The European Commission is looking to design a mechanism to prevent non-active farmers claiming land through cleverly-worded occupation agreements, and ensure those who claim are actively involved in the associated risk of farming the land in question. However, the current proposal actually has proven dangerous to those looking to progress their businesses in what is now an interim period as we approach the end of the current scheme. The problem revolves around uncertainty and issues arising from the eligibility to establish entitlements under the new CAP scheme based on the reference claim year of 2011.

Currently, to be eligible to make a claim in 2014 or 2015 (ie, first year of the scheme) you will have had to make a claim in 2011 on at least 1ha of land. For many this will of course not be a problem, but for others some careful thought and vision will be required. For example, if two brothers are set to inherit their father''s farm and have decided to farm it as separate businesses going forward. In theory only one brother could take the golden ticket from his father by effectively continuing the business already claiming and be eligible to establish entitlement.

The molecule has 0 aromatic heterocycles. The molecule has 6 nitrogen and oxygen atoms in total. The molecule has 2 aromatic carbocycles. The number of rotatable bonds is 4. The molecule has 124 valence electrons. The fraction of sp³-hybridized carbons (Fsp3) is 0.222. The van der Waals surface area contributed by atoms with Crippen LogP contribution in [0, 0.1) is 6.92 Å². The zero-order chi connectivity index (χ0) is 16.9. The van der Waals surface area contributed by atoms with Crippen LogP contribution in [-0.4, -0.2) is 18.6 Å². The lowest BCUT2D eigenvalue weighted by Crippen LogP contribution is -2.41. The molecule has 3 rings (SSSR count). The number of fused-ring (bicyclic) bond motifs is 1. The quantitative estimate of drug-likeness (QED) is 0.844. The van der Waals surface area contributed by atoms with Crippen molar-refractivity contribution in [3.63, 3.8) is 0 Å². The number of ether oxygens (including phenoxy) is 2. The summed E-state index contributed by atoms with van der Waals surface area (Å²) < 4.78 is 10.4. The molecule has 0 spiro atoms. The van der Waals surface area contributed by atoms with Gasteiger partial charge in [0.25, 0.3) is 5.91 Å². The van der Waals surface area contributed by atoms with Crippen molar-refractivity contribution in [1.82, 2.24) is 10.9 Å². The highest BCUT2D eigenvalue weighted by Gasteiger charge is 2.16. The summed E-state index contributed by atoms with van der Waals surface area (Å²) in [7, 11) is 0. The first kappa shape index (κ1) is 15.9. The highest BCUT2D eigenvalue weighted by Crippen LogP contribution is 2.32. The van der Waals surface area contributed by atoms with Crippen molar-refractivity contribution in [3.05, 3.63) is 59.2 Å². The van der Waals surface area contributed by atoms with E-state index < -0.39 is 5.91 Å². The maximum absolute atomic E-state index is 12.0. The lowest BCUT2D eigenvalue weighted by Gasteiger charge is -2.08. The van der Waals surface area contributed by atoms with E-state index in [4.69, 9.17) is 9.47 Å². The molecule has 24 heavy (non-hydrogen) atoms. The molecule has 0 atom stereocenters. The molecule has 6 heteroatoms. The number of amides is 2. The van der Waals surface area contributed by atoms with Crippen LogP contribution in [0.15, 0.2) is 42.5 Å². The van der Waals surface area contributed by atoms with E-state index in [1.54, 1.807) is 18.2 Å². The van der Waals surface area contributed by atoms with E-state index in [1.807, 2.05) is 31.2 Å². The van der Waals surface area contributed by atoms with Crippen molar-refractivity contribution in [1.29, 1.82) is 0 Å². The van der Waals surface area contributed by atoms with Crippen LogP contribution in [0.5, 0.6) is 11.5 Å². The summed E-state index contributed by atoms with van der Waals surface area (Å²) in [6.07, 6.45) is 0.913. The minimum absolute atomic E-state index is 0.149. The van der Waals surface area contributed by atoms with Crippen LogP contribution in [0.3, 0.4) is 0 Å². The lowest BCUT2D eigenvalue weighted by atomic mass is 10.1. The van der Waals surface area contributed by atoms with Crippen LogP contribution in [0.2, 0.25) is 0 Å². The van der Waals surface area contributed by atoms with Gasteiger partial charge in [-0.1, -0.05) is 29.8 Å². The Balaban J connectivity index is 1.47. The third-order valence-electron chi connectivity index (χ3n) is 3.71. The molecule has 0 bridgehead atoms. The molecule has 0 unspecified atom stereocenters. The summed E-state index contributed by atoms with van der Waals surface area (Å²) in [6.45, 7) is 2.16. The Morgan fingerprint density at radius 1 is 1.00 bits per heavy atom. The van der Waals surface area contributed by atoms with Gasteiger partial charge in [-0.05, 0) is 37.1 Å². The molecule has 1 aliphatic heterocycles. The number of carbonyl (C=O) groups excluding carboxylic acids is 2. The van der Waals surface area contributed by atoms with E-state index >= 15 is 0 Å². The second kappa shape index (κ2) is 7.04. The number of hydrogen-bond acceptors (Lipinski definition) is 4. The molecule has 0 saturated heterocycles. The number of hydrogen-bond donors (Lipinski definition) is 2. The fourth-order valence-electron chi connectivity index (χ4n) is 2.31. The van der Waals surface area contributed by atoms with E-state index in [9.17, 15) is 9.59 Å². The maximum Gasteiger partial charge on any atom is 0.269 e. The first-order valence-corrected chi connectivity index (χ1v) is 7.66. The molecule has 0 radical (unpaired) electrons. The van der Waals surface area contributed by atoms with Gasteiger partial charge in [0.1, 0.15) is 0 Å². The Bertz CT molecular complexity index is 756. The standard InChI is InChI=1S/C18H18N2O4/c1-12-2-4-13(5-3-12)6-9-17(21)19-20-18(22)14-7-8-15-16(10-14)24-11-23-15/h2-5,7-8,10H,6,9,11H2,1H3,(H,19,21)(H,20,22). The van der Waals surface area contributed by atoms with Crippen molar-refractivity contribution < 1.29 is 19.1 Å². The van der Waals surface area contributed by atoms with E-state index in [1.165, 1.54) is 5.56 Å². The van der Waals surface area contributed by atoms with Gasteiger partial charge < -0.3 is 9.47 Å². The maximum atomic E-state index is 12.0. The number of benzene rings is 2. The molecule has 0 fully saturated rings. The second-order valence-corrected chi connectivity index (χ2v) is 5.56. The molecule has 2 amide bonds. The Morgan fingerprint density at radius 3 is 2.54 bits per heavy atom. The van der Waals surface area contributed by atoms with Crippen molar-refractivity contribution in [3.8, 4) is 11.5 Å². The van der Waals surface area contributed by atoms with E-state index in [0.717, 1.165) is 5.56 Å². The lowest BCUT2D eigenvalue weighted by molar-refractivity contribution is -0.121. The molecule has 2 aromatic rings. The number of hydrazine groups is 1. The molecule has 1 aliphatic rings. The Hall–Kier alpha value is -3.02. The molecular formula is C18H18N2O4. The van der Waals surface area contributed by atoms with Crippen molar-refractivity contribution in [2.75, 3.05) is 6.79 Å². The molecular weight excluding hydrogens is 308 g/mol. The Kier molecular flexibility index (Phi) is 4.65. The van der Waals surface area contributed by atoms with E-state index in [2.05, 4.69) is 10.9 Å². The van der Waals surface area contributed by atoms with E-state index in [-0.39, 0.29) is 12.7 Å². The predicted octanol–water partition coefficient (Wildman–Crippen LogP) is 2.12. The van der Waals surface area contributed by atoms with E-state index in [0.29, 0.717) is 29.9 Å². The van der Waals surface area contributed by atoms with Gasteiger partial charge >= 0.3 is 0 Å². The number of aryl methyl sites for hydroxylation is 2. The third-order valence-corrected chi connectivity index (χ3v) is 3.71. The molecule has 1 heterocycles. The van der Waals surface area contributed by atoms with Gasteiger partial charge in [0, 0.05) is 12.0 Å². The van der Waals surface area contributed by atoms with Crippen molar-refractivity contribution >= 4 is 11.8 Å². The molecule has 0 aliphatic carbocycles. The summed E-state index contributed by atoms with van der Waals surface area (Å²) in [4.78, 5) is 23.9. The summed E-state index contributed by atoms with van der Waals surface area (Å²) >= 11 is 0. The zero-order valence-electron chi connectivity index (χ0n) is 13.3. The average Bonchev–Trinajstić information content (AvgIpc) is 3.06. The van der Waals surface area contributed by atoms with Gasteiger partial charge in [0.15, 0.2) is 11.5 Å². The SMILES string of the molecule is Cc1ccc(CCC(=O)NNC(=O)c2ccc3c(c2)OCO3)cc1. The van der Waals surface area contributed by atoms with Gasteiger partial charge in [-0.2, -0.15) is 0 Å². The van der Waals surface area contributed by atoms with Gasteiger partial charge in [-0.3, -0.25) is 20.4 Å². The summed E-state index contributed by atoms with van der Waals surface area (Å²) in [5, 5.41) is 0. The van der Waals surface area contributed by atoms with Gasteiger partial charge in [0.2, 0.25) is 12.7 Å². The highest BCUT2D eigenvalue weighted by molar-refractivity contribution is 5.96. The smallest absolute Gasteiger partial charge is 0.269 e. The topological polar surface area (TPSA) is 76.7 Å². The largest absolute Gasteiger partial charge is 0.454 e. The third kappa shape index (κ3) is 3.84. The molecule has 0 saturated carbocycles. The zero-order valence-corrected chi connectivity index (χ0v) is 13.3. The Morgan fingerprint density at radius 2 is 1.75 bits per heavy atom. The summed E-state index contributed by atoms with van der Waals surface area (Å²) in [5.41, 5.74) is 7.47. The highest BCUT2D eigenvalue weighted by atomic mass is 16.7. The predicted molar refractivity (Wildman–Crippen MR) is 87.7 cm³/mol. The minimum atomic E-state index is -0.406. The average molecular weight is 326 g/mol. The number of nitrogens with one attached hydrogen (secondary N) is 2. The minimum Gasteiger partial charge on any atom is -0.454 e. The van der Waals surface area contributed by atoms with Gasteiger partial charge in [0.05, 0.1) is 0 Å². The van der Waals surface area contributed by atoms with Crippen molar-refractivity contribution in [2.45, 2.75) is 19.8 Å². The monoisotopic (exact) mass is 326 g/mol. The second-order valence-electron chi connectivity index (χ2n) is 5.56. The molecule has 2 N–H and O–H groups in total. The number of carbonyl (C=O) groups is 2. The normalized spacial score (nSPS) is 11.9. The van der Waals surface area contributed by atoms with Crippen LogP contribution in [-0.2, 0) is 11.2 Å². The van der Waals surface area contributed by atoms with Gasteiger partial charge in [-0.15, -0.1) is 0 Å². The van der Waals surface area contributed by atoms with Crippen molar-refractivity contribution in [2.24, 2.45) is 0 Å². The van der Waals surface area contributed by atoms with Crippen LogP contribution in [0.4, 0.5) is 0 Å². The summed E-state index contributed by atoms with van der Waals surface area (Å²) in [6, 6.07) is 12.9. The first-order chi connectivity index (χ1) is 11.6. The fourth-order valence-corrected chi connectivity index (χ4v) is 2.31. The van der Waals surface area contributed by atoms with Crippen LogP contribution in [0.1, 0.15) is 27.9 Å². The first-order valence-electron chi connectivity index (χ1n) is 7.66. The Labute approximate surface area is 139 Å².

The other would need to take his chance in the as yet unknown national reserve type set-up to try to gain entitlement over his land.

The impact on both businesses going forward would be significant. Should anyone be considering substantial changes to their business structures it has never been more important to look forward and take advice on how to minimise the risk of losing the ability to receive subsidy support.

So with the new subsidy scheme aimed at competitive farming what else can be done on farm to make the most of what you have? With market controls in place across many sectors of agriculture most forward-thinking farmers are looking at cost control instead of increased income. Efficiency of production will be the key to future profitability; this can begin as efficient use of land to include proactive management of woodland or harnessing renewable energy potential.